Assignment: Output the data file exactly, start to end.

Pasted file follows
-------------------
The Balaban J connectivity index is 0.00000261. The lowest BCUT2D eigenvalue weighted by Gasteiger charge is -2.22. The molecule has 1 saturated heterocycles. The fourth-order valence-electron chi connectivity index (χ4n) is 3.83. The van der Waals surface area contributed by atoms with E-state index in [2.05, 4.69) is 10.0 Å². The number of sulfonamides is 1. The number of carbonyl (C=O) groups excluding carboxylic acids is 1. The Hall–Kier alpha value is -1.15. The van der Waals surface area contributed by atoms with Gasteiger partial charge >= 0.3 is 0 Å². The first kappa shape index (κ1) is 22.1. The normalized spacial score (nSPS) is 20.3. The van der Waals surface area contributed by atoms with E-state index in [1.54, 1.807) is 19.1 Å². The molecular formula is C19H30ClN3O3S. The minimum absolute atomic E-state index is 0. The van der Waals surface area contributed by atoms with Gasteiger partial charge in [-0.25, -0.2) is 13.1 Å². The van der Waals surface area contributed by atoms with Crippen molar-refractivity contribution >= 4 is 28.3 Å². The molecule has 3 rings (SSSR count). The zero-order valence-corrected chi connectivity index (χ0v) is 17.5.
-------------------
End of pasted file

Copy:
The Balaban J connectivity index is 0.00000261. The lowest BCUT2D eigenvalue weighted by Gasteiger charge is -2.22. The molecule has 1 saturated heterocycles. The fourth-order valence-electron chi connectivity index (χ4n) is 3.83. The van der Waals surface area contributed by atoms with E-state index in [2.05, 4.69) is 10.0 Å². The number of sulfonamides is 1. The number of carbonyl (C=O) groups excluding carboxylic acids is 1. The Hall–Kier alpha value is -1.15. The van der Waals surface area contributed by atoms with Gasteiger partial charge >= 0.3 is 0 Å². The first kappa shape index (κ1) is 22.1. The normalized spacial score (nSPS) is 20.3. The van der Waals surface area contributed by atoms with E-state index in [1.54, 1.807) is 19.1 Å². The molecular formula is C19H30ClN3O3S. The minimum absolute atomic E-state index is 0. The van der Waals surface area contributed by atoms with Gasteiger partial charge in [-0.25, -0.2) is 13.1 Å². The van der Waals surface area contributed by atoms with Crippen molar-refractivity contribution >= 4 is 28.3 Å². The molecule has 3 rings (SSSR count). The zero-order valence-corrected chi connectivity index (χ0v) is 17.5.